As such, documenta IX shows deference to “the romantic spirit of the individual producer,” a holdover from the 1980s, acutely visible in Rudi Fuchs’ documenta a decade prior. Hoet’s curatorial persona, as a flamboyant, would-be boxer in the service of art, evokes a romantic image of an impassioned servant who cannot quell his calling to serve as art’s warden. His overwhelming presence as the face of documenta IX is undeniable, despite his fully qualified curatorial team that included the Italian art critic Pier Luigi Tazzi (b. Florence, 1941), the art critic, theorist, and renowned polyglot Denys Zacharopoulos (b. Athens, 1952), and Hoet’s colleague from the Museum of Fine Arts in Ghent, art historian Bart de Baere (b. Ghent, 1960). One need only glance at the cover of the book, On the Way to Documenta IX—a promotional account of Hoet’s vision for the exhibition, and of the path that paved the way—to get a sense of the iconic status of the curator. Spanning the full cover is a black-and-white photograph of Hoet in a button-up shirt, leaning forward nonchalantly over two wooden planks. Whether the planks are material support, or a work itself is unclear. Inside are copious photographs—several of them by prominent art world photographer Benjamin Katz—of documenta’s soon-to-be director: leading museum tours, chatting with Joseph Beuys, sorting slides, putting out a cigarette.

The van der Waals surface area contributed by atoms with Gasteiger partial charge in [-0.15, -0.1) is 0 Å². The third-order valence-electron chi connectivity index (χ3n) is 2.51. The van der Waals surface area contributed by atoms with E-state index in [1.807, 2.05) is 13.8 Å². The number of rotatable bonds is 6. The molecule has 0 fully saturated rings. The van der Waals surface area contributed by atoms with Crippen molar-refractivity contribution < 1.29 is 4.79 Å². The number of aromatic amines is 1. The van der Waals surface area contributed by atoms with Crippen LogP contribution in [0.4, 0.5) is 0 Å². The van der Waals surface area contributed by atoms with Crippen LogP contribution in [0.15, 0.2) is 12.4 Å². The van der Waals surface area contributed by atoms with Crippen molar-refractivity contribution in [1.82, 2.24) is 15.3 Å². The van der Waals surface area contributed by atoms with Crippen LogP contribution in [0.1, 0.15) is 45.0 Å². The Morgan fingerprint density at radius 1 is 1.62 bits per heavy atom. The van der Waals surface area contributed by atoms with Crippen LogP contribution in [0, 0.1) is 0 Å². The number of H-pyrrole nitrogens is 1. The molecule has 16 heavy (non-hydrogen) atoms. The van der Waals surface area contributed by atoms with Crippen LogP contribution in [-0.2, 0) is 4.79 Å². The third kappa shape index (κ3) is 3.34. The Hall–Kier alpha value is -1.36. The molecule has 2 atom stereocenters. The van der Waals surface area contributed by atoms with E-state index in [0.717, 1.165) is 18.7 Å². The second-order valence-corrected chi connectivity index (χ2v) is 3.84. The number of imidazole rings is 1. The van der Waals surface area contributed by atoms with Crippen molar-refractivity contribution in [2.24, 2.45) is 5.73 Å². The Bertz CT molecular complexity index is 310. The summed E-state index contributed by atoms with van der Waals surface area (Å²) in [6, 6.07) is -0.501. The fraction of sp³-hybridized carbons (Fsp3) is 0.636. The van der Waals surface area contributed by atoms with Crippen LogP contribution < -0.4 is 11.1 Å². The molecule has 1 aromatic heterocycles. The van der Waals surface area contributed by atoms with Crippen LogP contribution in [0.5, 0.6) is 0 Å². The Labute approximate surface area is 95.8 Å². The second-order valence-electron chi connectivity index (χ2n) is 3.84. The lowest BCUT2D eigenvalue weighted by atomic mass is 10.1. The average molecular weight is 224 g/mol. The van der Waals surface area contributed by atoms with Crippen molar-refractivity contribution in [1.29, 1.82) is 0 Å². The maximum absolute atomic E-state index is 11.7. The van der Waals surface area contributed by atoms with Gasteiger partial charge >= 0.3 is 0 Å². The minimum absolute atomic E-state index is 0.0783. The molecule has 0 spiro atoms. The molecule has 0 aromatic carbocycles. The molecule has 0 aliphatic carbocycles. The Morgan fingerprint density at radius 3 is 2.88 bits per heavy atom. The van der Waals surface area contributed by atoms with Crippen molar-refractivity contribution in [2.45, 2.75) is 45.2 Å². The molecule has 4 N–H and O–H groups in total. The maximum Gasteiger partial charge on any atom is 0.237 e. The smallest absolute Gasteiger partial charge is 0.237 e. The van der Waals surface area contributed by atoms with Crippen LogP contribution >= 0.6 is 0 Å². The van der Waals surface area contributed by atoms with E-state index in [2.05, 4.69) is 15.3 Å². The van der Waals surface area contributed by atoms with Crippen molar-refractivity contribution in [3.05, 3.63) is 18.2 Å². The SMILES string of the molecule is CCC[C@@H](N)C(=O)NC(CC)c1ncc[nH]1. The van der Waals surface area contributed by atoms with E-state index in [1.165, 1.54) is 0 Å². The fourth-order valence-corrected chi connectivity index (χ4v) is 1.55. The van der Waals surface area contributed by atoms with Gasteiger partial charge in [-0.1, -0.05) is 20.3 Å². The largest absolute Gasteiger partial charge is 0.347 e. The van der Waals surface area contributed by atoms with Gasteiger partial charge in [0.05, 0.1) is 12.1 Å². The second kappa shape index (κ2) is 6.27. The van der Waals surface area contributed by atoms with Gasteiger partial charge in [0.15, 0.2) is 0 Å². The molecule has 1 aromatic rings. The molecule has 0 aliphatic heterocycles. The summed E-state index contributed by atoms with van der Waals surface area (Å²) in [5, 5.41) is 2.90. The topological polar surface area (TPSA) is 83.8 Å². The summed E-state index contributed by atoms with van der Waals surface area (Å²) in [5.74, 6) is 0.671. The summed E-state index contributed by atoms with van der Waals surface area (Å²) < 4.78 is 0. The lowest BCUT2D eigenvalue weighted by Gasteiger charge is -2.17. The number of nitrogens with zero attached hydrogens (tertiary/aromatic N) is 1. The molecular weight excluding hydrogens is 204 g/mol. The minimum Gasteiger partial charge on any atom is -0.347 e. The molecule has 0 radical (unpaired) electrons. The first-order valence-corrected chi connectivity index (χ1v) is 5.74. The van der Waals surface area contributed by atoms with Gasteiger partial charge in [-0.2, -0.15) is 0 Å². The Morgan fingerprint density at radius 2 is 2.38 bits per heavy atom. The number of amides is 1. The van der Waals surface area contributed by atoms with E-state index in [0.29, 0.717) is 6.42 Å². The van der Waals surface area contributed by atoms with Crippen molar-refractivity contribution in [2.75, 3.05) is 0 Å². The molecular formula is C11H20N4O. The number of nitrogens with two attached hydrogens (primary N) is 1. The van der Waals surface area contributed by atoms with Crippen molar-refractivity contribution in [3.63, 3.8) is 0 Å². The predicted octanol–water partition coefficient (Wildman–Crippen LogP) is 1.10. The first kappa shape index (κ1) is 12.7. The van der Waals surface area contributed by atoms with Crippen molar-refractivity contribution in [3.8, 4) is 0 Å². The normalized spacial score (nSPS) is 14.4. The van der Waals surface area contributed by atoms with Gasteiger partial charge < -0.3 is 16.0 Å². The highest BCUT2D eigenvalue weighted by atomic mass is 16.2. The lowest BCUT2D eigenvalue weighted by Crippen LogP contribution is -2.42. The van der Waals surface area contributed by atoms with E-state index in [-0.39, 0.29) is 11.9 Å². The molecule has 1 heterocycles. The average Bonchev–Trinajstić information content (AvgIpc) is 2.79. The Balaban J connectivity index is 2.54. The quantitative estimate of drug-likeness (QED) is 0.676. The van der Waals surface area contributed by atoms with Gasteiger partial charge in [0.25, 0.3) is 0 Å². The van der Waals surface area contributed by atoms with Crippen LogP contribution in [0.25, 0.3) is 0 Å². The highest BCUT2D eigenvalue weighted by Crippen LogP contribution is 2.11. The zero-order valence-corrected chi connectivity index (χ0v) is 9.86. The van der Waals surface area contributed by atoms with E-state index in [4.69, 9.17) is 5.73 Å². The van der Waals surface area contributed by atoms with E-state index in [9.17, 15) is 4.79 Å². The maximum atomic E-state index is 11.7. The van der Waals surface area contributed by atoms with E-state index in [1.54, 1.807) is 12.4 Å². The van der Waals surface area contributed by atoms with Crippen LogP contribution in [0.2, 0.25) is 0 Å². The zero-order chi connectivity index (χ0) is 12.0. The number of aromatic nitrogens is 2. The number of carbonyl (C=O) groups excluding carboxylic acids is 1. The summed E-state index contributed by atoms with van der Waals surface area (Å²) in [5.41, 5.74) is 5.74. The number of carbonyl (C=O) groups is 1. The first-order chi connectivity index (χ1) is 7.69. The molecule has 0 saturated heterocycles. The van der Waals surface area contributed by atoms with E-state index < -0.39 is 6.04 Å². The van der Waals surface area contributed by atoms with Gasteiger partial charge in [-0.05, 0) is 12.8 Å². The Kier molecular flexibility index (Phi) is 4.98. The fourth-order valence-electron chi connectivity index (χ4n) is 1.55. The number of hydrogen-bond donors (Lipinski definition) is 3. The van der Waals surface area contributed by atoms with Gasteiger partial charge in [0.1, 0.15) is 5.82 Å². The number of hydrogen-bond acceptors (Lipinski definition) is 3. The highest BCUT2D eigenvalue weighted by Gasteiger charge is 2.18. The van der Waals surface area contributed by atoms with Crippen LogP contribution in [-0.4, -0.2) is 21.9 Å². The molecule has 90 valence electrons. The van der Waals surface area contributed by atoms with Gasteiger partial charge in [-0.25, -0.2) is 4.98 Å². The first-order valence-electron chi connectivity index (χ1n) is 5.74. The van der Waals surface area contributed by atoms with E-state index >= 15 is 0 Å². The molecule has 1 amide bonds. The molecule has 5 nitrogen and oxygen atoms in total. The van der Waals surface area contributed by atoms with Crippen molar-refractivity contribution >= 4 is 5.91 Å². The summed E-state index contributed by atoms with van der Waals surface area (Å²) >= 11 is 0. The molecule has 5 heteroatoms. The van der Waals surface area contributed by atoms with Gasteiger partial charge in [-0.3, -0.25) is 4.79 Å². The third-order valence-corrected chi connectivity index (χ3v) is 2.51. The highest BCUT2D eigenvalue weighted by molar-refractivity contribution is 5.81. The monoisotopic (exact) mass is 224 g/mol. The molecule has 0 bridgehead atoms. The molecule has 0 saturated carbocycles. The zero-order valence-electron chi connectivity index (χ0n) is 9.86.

It goes without saying that there are power plays at work in the realization of exhibitions. In an exhibition with such a high-profile persona, the subject of the work of several artists was Hoet himself. Amid the paintings of the Neue Galerie, a towering structure displayed Jan Hoet’s personal collection of knick-knacks, brought over from Ghent, and arranged by Haim Steinbach. Two painted portraits of the curator by Marlene Dumas were included. Most notably, in considering the labyrinthine quality of documenta IX, was Guillaume Bijl’s wax museum of documenta history, which featured a wax figure of the curator (for which he posed personally) alongside figures of Arnold Bode and his wife, and Joseph Beuys: exceptional figures in the canonical past of documenta. Looking inward, to consider the elevated significance of the present documenta, and its curator, counterintuitively acknowledges the world outside the labyrinth, asserting that the exhibition and its promotion are self-inflated, and self-affirming.